If viewers will take anything away from Bubblegum Crisis, it’s the soundtrack. The numerous original pop songs (at least one new entry every episode) synchronise with the action sequences to form what are essentially music videos. Soundtrack aficionados will find the catchy tunes and sultry lyrics quite the harvest.
Meet the Knight Sabers: Sylia the wealthy, elegant leader of the pack; Priss the wild, aggressive one; Nene the cute and ditzy one, and; Linna the harmless girl next door. The novelty of tight moulded metallic suits and tough girls doing tough things may be what makes these ladies attractive, but the script generally avoids treating them like cheap titillation (the one or two topless shots in the generally non-sexual events come across like afterthoughts). They convincingly combine sweet femininity with hard professionalism, and thanks to their diverse personalities, each viewer should easily be able to pick a favourite.
On the other hand, their unique identifiers cover up a dearth of character development. Of course, the bad guys are the usual one-dimensional suspects of wacky scientists, mean politicians, and sinister CEOs, but I find the little attention paid to the Knight Sabers surprising and disappointing. Their lack of reasons for taking up this tough mercenary role is a glaring omission that leaves them hollow and ultimately unsatisfying. Sylia’s Bruce Wayne-like history feels especially underdeveloped considering it strongly relates to their fight against Genom.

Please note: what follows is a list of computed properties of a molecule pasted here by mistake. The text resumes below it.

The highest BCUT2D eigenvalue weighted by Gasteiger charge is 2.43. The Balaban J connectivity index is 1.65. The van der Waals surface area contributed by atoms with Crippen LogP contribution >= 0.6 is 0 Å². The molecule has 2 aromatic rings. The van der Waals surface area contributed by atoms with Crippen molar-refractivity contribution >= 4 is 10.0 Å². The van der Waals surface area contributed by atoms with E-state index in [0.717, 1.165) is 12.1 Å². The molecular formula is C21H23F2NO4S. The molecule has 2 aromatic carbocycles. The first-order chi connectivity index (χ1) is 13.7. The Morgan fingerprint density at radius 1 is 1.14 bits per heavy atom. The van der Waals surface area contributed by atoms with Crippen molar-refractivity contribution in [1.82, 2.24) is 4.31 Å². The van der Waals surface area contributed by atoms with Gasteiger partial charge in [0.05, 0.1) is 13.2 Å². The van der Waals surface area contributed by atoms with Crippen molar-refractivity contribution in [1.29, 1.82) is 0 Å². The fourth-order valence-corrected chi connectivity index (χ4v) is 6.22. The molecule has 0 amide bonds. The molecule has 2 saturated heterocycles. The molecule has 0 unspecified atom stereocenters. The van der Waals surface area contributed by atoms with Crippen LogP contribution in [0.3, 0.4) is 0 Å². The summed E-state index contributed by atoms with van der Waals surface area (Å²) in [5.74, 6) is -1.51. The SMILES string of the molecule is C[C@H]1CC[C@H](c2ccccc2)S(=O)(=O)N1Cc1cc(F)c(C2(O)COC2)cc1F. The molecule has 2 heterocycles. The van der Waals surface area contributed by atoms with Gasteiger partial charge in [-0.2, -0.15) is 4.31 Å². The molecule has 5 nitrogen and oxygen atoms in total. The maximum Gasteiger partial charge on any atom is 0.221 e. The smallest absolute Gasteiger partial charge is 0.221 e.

Only Priss, whose street-wise aggression and sharp language never fail to delight, comes close to being an exception. With her ballsy attitude and double act as crime fighter by night and rock princess by… night, she embodies all the vicarious desires of anyone who loves a tough gal. Some of her best moments include her interactions with Leon McNichol of the AD Police, who plays the Martin Riggs role (minus the self-destructive mania). He’s unabashedly besotted with her and she unabashedly never lets him have it, and together they cook up sexual tension the way it should be.
Despite the misleadingly quirky title and a main cast of cute females, Bubblegum Crisis is no squeaky clean shoujo about bubblegum. The only things that blow up are warehouses… and robots and cars and science labs and offices and building sites and anything else that needs to taste vigilante justice. Splattering orange robot ‘blood’ and full frontal topless shots come gratis. Above all, while the self-contained narratives disappoint with formulaic progression, this show has a bold and feisty atmosphere that puts to shame the bland, paint-by-numbers offerings of today. Besides, style over substance is not always bad when it’s this much fun.
The year is 2032. Tokyo has been destroyed by a great earthquake and a new city, MegaTokyo, has risen from the ashes. Humans now live side-by-side with androids known as Boomers who perform many of the menial and laborious tasks that humans despise, but these artificial servants come with a price: they have a tendency to go haywire and attack those they were built to serve. The A.D. Police force was created to try and stop this menace, but its weapons can do little more than annoy the Boomers. Hope lies with the Knight Sabers, four young women with high-tech, armored suits and enough firepower to stop an army - but will it be enough to stop MegaTokyo's greatest threat?